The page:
Sylvia Plath Collections: The Emily Arnold McCully Papers

The Elmer L. Andersen Library at the University of Minnesota at Minneapolis holds a Children's Literature Research Collection. The collection holds the papers of children's book illustrator Emily Arnold McCully. Plath book collectors will know her as the illustrator of the US edition of The Bed Book (published 1976). The British edition was illustrated by Quentin Blake. This collection of Plath related materials is small, and is listed as being production materials: 40 p. ink, pencil, and watercolor dummy with holograph and typescript text pasted in. The call number is M.C. 618. This would be an interesting collection to see as the drawings and illustrations are a visual interpretations of Plath's book. The finding aid for the collection is online here . The University of Minnesota Libraries homepage is here .

Sylvia Plath collections: Sylvia Plath Hughes Papers, Smith College Archives

The Smith College Archives holds the Sylvia Plath Hughes Papers (1950-2001, bulk 1952-1963). These are papers primarily “contain biographical information, photographs, press releases, and writings by and about Plath.” A note on the finding aid indicates that most of the materials in the collection are previously published. Some of the material by Plath in this collection is likely uncollected, for example the press releases from 1952 and 1953 for the Smith College Press Board. For those with access to Stephen Tabor’s Analytical Bibliography and to either microfilm or back issues of the Daily Hampshire Gazette , you could read Plath’s reviews of events that the DHG published during her time as Press Board correspondent. The collection does contain some monographs, including a 1965 copy of Ariel , The Colossus and Other Poems . These are likely first editions. Additionally, there is a copy Stings, a limited edition facsimile of Plath’s drafts for the poem with an essay by Susan R van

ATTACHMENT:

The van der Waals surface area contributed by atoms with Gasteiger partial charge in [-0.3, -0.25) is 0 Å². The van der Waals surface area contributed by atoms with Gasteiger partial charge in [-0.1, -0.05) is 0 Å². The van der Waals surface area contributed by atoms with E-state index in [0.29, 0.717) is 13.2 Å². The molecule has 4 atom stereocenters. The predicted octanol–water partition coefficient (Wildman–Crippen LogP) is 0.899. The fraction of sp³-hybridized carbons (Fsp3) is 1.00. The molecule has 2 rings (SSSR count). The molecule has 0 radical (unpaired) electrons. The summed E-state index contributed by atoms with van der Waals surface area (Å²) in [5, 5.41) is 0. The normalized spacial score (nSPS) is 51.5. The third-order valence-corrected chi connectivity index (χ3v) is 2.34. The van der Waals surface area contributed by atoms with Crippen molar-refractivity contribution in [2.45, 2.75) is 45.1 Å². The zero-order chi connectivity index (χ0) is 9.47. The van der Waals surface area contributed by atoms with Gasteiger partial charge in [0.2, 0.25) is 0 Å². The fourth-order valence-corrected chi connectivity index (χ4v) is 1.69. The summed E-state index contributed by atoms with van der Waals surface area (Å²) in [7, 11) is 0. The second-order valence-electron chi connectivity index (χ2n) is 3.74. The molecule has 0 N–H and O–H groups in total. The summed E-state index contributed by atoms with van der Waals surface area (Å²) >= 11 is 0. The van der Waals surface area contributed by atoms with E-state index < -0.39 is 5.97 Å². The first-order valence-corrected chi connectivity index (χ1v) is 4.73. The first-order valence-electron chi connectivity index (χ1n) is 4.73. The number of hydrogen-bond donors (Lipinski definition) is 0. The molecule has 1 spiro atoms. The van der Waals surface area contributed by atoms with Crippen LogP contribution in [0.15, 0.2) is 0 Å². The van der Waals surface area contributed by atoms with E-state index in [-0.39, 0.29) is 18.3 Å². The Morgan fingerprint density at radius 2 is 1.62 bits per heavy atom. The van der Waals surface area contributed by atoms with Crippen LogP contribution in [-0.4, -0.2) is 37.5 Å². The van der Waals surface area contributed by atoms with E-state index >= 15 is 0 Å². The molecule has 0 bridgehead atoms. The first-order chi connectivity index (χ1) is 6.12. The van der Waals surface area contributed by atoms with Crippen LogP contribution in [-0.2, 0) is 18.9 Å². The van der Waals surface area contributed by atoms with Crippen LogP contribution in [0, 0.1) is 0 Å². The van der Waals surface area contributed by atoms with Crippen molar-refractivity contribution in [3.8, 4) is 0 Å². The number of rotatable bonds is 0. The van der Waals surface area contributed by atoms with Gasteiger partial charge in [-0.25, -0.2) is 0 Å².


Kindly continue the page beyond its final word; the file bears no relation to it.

Registration open for panelists at the Sylvia Plath 75th Year Symposium

A note to all panelists and delegates for the Sylvia Plath 75th Year Symposium. Registration is now open! Please go to the web site, , and click the Registration icon to complete the form. Registration for guests and other non-participants will open on 1 August, 2007. Please note that the dates for the Symposium have changed slightly. The dates are now 25-28 October; Monday the 29th is no longer a part of it.

Sylvia Plath Collections: Photographs of Plath related places

In 2005, I donated 259 photographs of Sylvia Plath related places to the Mortimer Rare Book Room at Smith College. This is a definitive selection from probably over 1,000 printed photographs from my own personal Plath photograph collection. The photographs were taken from 1995-2005, and include Plath-related places from North America, England, and Ireland. Not only did I take a lot of pictures of Plath-places, but I got some frequent-flier miles too! The collection includes photographs of Plath's houses, schools, writing subjects, grave, and other places. A good portion of the pictures are scanned and are online at my own Plath web site, A celebration, this is . However, many of the photographs are in the collection only, and do not appear on the web. Included with the collection is a 9 page list of the photographs and a CD-ROM. I plan to show and talk about some of these photographs at the Sylvia Plath Symposium at Oxford later on this year.

Registration for the Sylvia Plath Symposium

Registration for the Sylvia Plath Symposium, to be held at Oxford this fall, will begin for delegates on 15 June, 2007. Registration for guests will commence on 1 August. So far there are about 100 panelists, another 30 featured speakers and artists, and seating for 200 at the main featured speakers talks (another 100 seats for the other panels). The Symposium is open to all. Members of the press should contact Kathleen Connors at .

Sylvia Plath collections: Houghton Mifflin Company Collection of papers on Bitter Fame

In addition to the Edward Butscher collection of papers related to Sylvia Plath, Smith College's Mortimer Rare Book Room holds the Houghton Mifflin Company Collection of papers on Bitter Fame . Bitter Fame: A Life of Sylvia Plath is the controversial and authorized 1989 biography of Plath written by Anne Stevenson. Stevenson notes in the text that Olwyn Hughes, Ted's sister, contributed so much to the text that she considers it "a work of dual-authorship". The collection is nine boxes deep. Box 1 contains separate series of correspondence of Peter Davison, Olwyn Hughes, and Anne Stevenson. There are multiple correspondents within each subseries. Some of the correspondents are Trevor Thomas and E. Lucas Myers. Boxes 2-9 contain Bitter Fame which is arranged in the order of creation, beginning with legal papers, successive drafts of the book, illustrations, a copy of the dust jacket, press clippings and other fragile faxes. I worked with the collection a number of